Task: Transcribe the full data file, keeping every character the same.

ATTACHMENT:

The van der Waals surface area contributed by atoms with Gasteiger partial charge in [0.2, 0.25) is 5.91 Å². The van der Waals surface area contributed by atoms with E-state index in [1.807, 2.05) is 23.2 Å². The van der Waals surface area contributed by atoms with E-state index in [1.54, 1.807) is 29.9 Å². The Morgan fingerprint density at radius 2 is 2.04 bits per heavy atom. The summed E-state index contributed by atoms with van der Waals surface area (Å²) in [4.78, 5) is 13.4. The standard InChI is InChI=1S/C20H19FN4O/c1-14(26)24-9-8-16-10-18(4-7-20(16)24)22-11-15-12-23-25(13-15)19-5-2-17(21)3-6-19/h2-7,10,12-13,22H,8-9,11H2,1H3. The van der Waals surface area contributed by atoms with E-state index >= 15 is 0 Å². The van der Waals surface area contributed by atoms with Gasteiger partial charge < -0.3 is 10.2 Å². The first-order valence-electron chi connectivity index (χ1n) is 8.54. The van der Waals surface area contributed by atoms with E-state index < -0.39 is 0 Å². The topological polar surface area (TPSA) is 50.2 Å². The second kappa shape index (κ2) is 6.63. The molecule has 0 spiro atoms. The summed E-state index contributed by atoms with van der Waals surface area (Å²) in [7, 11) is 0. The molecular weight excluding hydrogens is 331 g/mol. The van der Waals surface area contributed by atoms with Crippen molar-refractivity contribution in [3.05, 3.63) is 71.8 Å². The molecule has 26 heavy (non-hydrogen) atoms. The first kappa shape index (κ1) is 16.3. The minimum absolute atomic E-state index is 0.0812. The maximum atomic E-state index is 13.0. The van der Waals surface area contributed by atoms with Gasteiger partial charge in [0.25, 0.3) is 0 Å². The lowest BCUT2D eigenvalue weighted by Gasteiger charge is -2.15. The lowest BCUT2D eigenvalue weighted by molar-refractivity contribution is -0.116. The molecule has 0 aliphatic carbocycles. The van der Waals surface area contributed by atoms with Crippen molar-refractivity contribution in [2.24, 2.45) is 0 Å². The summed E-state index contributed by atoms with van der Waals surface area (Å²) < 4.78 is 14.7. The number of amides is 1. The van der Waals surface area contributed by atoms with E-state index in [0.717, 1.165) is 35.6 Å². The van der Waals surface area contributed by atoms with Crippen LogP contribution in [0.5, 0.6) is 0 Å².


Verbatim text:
The van der Waals surface area contributed by atoms with Gasteiger partial charge in [0.2, 0.25) is 5.91 Å². The van der Waals surface area contributed by atoms with E-state index in [1.807, 2.05) is 23.2 Å². The van der Waals surface area contributed by atoms with E-state index in [1.54, 1.807) is 29.9 Å². The Morgan fingerprint density at radius 2 is 2.04 bits per heavy atom. The summed E-state index contributed by atoms with van der Waals surface area (Å²) in [4.78, 5) is 13.4. The standard InChI is InChI=1S/C20H19FN4O/c1-14(26)24-9-8-16-10-18(4-7-20(16)24)22-11-15-12-23-25(13-15)19-5-2-17(21)3-6-19/h2-7,10,12-13,22H,8-9,11H2,1H3. The van der Waals surface area contributed by atoms with E-state index >= 15 is 0 Å². The van der Waals surface area contributed by atoms with Gasteiger partial charge < -0.3 is 10.2 Å². The first-order valence-electron chi connectivity index (χ1n) is 8.54. The van der Waals surface area contributed by atoms with E-state index < -0.39 is 0 Å². The topological polar surface area (TPSA) is 50.2 Å². The second kappa shape index (κ2) is 6.63. The molecule has 0 spiro atoms. The summed E-state index contributed by atoms with van der Waals surface area (Å²) in [7, 11) is 0. The molecular weight excluding hydrogens is 331 g/mol. The van der Waals surface area contributed by atoms with Crippen molar-refractivity contribution in [3.05, 3.63) is 71.8 Å². The molecule has 26 heavy (non-hydrogen) atoms. The first kappa shape index (κ1) is 16.3. The minimum absolute atomic E-state index is 0.0812. The maximum atomic E-state index is 13.0. The van der Waals surface area contributed by atoms with Gasteiger partial charge in [0.25, 0.3) is 0 Å². The lowest BCUT2D eigenvalue weighted by Gasteiger charge is -2.15. The lowest BCUT2D eigenvalue weighted by molar-refractivity contribution is -0.116. The molecule has 0 aliphatic carbocycles. The van der Waals surface area contributed by atoms with Crippen molar-refractivity contribution in [2.24, 2.45) is 0 Å². The summed E-state index contributed by atoms with van der Waals surface area (Å²) < 4.78 is 14.7. The number of amides is 1. The van der Waals surface area contributed by atoms with E-state index in [0.717, 1.165) is 35.6 Å². The van der Waals surface area contributed by atoms with Crippen LogP contribution in [0.5, 0.6) is 0 Å².